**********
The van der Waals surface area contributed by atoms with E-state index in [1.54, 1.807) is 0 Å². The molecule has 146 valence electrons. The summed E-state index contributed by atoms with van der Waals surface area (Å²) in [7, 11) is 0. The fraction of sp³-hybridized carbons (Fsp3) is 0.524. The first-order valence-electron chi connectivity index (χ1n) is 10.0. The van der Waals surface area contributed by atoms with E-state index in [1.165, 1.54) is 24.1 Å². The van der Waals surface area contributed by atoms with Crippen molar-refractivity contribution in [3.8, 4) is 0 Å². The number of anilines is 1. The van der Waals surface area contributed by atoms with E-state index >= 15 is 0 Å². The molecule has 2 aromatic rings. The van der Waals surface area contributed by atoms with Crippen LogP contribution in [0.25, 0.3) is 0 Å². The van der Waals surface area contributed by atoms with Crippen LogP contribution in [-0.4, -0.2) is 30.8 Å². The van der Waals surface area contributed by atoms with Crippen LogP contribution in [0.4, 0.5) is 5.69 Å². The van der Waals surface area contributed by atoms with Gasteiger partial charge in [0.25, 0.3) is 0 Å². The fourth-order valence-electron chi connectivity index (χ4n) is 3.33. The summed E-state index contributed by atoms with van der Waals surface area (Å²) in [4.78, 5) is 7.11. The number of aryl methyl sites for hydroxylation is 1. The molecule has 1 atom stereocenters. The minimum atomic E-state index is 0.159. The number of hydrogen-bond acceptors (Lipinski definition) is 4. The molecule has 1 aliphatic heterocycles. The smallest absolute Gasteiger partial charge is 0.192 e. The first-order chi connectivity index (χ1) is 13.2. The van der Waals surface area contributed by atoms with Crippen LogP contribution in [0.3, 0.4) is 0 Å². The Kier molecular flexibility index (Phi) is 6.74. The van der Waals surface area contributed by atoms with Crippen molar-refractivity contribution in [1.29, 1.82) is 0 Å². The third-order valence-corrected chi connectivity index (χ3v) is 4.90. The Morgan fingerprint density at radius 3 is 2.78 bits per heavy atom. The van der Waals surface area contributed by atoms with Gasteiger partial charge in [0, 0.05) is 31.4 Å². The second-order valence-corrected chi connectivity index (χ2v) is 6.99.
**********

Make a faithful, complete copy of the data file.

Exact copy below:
The van der Waals surface area contributed by atoms with E-state index in [1.54, 1.807) is 0 Å². The molecule has 146 valence electrons. The summed E-state index contributed by atoms with van der Waals surface area (Å²) in [7, 11) is 0. The fraction of sp³-hybridized carbons (Fsp3) is 0.524. The first-order valence-electron chi connectivity index (χ1n) is 10.0. The van der Waals surface area contributed by atoms with E-state index in [1.165, 1.54) is 24.1 Å². The van der Waals surface area contributed by atoms with Crippen molar-refractivity contribution in [3.8, 4) is 0 Å². The number of anilines is 1. The van der Waals surface area contributed by atoms with E-state index >= 15 is 0 Å². The molecule has 2 aromatic rings. The van der Waals surface area contributed by atoms with Crippen LogP contribution in [0.25, 0.3) is 0 Å². The van der Waals surface area contributed by atoms with Crippen LogP contribution in [-0.4, -0.2) is 30.8 Å². The van der Waals surface area contributed by atoms with Crippen LogP contribution in [0.4, 0.5) is 5.69 Å². The van der Waals surface area contributed by atoms with Gasteiger partial charge in [0.25, 0.3) is 0 Å². The fourth-order valence-electron chi connectivity index (χ4n) is 3.33. The summed E-state index contributed by atoms with van der Waals surface area (Å²) in [4.78, 5) is 7.11. The number of aryl methyl sites for hydroxylation is 1. The molecule has 1 atom stereocenters. The minimum atomic E-state index is 0.159. The number of hydrogen-bond acceptors (Lipinski definition) is 4. The molecule has 1 aliphatic heterocycles. The smallest absolute Gasteiger partial charge is 0.192 e. The first-order chi connectivity index (χ1) is 13.2. The van der Waals surface area contributed by atoms with Crippen LogP contribution in [0.3, 0.4) is 0 Å². The Kier molecular flexibility index (Phi) is 6.74. The van der Waals surface area contributed by atoms with Crippen molar-refractivity contribution in [1.29, 1.82) is 0 Å². The third-order valence-corrected chi connectivity index (χ3v) is 4.90. The Morgan fingerprint density at radius 3 is 2.78 bits per heavy atom. The van der Waals surface area contributed by atoms with Gasteiger partial charge in [0, 0.05) is 31.4 Å². The second-order valence-corrected chi connectivity index (χ2v) is 6.99.